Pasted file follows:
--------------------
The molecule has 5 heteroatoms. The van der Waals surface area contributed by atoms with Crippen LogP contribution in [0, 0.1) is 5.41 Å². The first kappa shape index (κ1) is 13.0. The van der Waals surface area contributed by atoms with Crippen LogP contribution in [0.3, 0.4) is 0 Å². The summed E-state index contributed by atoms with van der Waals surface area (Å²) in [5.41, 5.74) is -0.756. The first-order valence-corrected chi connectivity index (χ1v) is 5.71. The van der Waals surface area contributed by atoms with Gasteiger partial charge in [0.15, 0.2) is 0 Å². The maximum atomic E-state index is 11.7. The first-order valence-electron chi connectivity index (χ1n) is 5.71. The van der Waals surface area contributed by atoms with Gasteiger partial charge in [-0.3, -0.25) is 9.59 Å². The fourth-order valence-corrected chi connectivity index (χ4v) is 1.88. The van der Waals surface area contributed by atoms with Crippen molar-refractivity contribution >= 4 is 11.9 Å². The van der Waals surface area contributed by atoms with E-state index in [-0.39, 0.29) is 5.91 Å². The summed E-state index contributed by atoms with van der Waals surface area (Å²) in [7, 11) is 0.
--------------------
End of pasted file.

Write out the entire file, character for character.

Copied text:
The molecule has 5 heteroatoms. The van der Waals surface area contributed by atoms with Crippen LogP contribution in [0, 0.1) is 5.41 Å². The first kappa shape index (κ1) is 13.0. The van der Waals surface area contributed by atoms with Crippen LogP contribution in [0.3, 0.4) is 0 Å². The summed E-state index contributed by atoms with van der Waals surface area (Å²) in [5.41, 5.74) is -0.756. The first-order valence-corrected chi connectivity index (χ1v) is 5.71. The van der Waals surface area contributed by atoms with Gasteiger partial charge in [0.15, 0.2) is 0 Å². The maximum atomic E-state index is 11.7. The first-order valence-electron chi connectivity index (χ1n) is 5.71. The van der Waals surface area contributed by atoms with Gasteiger partial charge in [-0.3, -0.25) is 9.59 Å². The fourth-order valence-corrected chi connectivity index (χ4v) is 1.88. The van der Waals surface area contributed by atoms with Crippen molar-refractivity contribution >= 4 is 11.9 Å². The van der Waals surface area contributed by atoms with E-state index in [-0.39, 0.29) is 5.91 Å². The summed E-state index contributed by atoms with van der Waals surface area (Å²) in [7, 11) is 0.